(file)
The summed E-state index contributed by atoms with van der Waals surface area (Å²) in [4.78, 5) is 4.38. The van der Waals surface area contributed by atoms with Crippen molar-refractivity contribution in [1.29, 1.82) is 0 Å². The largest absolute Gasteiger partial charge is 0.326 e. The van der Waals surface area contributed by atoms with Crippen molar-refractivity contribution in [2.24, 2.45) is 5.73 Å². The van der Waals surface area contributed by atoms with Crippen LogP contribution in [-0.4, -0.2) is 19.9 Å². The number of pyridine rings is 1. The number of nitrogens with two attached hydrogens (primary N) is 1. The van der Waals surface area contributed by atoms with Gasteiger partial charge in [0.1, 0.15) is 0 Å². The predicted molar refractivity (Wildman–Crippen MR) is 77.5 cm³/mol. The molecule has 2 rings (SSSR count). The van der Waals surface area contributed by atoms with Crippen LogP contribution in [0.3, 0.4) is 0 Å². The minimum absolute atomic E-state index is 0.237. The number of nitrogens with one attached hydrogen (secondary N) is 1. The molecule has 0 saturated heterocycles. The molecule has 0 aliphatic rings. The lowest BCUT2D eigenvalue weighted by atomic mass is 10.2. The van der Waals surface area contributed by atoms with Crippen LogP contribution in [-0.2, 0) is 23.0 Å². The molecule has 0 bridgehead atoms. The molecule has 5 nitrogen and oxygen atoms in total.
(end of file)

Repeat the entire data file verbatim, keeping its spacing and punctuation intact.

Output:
The summed E-state index contributed by atoms with van der Waals surface area (Å²) in [4.78, 5) is 4.38. The van der Waals surface area contributed by atoms with Crippen molar-refractivity contribution in [1.29, 1.82) is 0 Å². The largest absolute Gasteiger partial charge is 0.326 e. The van der Waals surface area contributed by atoms with Crippen molar-refractivity contribution in [2.24, 2.45) is 5.73 Å². The van der Waals surface area contributed by atoms with Crippen LogP contribution in [-0.4, -0.2) is 19.9 Å². The number of pyridine rings is 1. The number of nitrogens with two attached hydrogens (primary N) is 1. The van der Waals surface area contributed by atoms with Gasteiger partial charge in [0.1, 0.15) is 0 Å². The predicted molar refractivity (Wildman–Crippen MR) is 77.5 cm³/mol. The molecule has 2 rings (SSSR count). The van der Waals surface area contributed by atoms with Crippen LogP contribution in [0.3, 0.4) is 0 Å². The minimum absolute atomic E-state index is 0.237. The number of nitrogens with one attached hydrogen (secondary N) is 1. The molecule has 0 saturated heterocycles. The molecule has 0 aliphatic rings. The lowest BCUT2D eigenvalue weighted by atomic mass is 10.2. The van der Waals surface area contributed by atoms with Crippen LogP contribution in [-0.2, 0) is 23.0 Å². The molecule has 0 bridgehead atoms. The molecule has 5 nitrogen and oxygen atoms in total.